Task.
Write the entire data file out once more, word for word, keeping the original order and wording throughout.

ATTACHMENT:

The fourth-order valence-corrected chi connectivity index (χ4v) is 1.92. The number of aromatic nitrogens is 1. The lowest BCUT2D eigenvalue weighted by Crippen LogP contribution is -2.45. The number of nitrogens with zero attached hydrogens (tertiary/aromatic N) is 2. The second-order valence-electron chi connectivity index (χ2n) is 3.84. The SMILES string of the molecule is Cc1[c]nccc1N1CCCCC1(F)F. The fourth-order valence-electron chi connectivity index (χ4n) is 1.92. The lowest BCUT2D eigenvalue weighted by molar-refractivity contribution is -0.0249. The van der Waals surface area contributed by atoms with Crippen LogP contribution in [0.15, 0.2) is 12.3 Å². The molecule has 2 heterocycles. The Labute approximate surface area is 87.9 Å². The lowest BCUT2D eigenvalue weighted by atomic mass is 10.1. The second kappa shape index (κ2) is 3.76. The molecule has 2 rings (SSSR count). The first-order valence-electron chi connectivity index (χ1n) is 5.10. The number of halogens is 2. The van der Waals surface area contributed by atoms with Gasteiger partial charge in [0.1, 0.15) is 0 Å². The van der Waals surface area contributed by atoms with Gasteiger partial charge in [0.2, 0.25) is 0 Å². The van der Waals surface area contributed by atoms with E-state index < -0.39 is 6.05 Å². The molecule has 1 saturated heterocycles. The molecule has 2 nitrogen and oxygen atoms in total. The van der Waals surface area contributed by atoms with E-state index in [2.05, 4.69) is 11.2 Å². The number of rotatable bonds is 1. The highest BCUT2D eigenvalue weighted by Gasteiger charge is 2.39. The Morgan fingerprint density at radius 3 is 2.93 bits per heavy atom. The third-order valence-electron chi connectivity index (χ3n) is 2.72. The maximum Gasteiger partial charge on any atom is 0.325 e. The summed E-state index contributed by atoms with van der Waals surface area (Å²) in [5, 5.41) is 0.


The fourth-order valence-corrected chi connectivity index (χ4v) is 1.92. The number of aromatic nitrogens is 1. The lowest BCUT2D eigenvalue weighted by Crippen LogP contribution is -2.45. The number of nitrogens with zero attached hydrogens (tertiary/aromatic N) is 2. The second-order valence-electron chi connectivity index (χ2n) is 3.84. The SMILES string of the molecule is Cc1[c]nccc1N1CCCCC1(F)F. The fourth-order valence-electron chi connectivity index (χ4n) is 1.92. The lowest BCUT2D eigenvalue weighted by molar-refractivity contribution is -0.0249. The van der Waals surface area contributed by atoms with Crippen LogP contribution in [0.15, 0.2) is 12.3 Å². The molecule has 2 heterocycles. The Labute approximate surface area is 87.9 Å². The lowest BCUT2D eigenvalue weighted by atomic mass is 10.1. The second kappa shape index (κ2) is 3.76. The molecule has 2 rings (SSSR count). The first-order valence-electron chi connectivity index (χ1n) is 5.10. The number of halogens is 2. The van der Waals surface area contributed by atoms with Gasteiger partial charge in [0.1, 0.15) is 0 Å². The van der Waals surface area contributed by atoms with Gasteiger partial charge in [0.2, 0.25) is 0 Å². The van der Waals surface area contributed by atoms with E-state index < -0.39 is 6.05 Å². The molecule has 1 saturated heterocycles. The molecule has 2 nitrogen and oxygen atoms in total. The van der Waals surface area contributed by atoms with E-state index in [2.05, 4.69) is 11.2 Å². The number of rotatable bonds is 1. The highest BCUT2D eigenvalue weighted by Gasteiger charge is 2.39. The Morgan fingerprint density at radius 3 is 2.93 bits per heavy atom. The third-order valence-electron chi connectivity index (χ3n) is 2.72. The maximum Gasteiger partial charge on any atom is 0.325 e. The summed E-state index contributed by atoms with van der Waals surface area (Å²) in [5, 5.41) is 0.